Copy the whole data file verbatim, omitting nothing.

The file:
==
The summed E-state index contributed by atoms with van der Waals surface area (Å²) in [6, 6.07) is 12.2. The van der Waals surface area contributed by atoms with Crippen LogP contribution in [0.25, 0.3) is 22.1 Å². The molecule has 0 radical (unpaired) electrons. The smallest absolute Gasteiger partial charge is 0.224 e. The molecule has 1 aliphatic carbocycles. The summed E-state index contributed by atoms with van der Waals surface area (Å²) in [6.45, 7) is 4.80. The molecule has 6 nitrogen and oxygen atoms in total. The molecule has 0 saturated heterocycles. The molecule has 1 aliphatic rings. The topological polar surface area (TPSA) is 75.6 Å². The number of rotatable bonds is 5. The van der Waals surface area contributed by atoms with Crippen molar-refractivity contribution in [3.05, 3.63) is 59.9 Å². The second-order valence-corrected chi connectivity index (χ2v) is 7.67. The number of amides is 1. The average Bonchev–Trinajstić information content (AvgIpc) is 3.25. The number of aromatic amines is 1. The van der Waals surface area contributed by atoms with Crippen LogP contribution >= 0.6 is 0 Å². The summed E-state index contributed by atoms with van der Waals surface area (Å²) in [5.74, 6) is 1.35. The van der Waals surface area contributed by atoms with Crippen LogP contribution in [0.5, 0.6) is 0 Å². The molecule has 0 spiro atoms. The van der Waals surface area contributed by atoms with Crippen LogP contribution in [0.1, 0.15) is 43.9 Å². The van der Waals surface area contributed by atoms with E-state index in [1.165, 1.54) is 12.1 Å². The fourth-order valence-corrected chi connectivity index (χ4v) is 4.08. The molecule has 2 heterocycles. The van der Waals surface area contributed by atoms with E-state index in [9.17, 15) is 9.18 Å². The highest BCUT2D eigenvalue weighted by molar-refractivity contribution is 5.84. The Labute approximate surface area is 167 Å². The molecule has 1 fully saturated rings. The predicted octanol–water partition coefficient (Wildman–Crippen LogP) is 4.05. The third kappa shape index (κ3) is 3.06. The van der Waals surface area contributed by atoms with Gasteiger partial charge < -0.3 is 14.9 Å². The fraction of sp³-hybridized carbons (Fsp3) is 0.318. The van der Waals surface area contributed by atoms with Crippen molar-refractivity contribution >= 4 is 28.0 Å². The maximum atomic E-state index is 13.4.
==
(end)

The summed E-state index contributed by atoms with van der Waals surface area (Å²) in [6, 6.07) is 12.2. The van der Waals surface area contributed by atoms with Crippen LogP contribution in [0.25, 0.3) is 22.1 Å². The molecule has 0 radical (unpaired) electrons. The smallest absolute Gasteiger partial charge is 0.224 e. The molecule has 1 aliphatic carbocycles. The summed E-state index contributed by atoms with van der Waals surface area (Å²) in [6.45, 7) is 4.80. The molecule has 6 nitrogen and oxygen atoms in total. The molecule has 0 saturated heterocycles. The molecule has 1 aliphatic rings. The topological polar surface area (TPSA) is 75.6 Å². The number of rotatable bonds is 5. The van der Waals surface area contributed by atoms with Crippen molar-refractivity contribution in [3.05, 3.63) is 59.9 Å². The second-order valence-corrected chi connectivity index (χ2v) is 7.67. The number of amides is 1. The average Bonchev–Trinajstić information content (AvgIpc) is 3.25. The number of aromatic amines is 1. The van der Waals surface area contributed by atoms with Crippen LogP contribution >= 0.6 is 0 Å². The summed E-state index contributed by atoms with van der Waals surface area (Å²) in [5.74, 6) is 1.35. The van der Waals surface area contributed by atoms with Crippen LogP contribution in [0.5, 0.6) is 0 Å². The molecule has 0 spiro atoms. The van der Waals surface area contributed by atoms with Crippen LogP contribution in [0.1, 0.15) is 43.9 Å². The van der Waals surface area contributed by atoms with E-state index in [1.165, 1.54) is 12.1 Å². The fourth-order valence-corrected chi connectivity index (χ4v) is 4.08. The molecule has 2 heterocycles. The van der Waals surface area contributed by atoms with E-state index in [9.17, 15) is 9.18 Å². The highest BCUT2D eigenvalue weighted by molar-refractivity contribution is 5.84. The Labute approximate surface area is 167 Å². The molecule has 1 fully saturated rings. The predicted octanol–water partition coefficient (Wildman–Crippen LogP) is 4.05. The third kappa shape index (κ3) is 3.06. The van der Waals surface area contributed by atoms with Gasteiger partial charge < -0.3 is 14.9 Å². The fraction of sp³-hybridized carbons (Fsp3) is 0.318. The van der Waals surface area contributed by atoms with Crippen molar-refractivity contribution >= 4 is 28.0 Å². The maximum atomic E-state index is 13.4.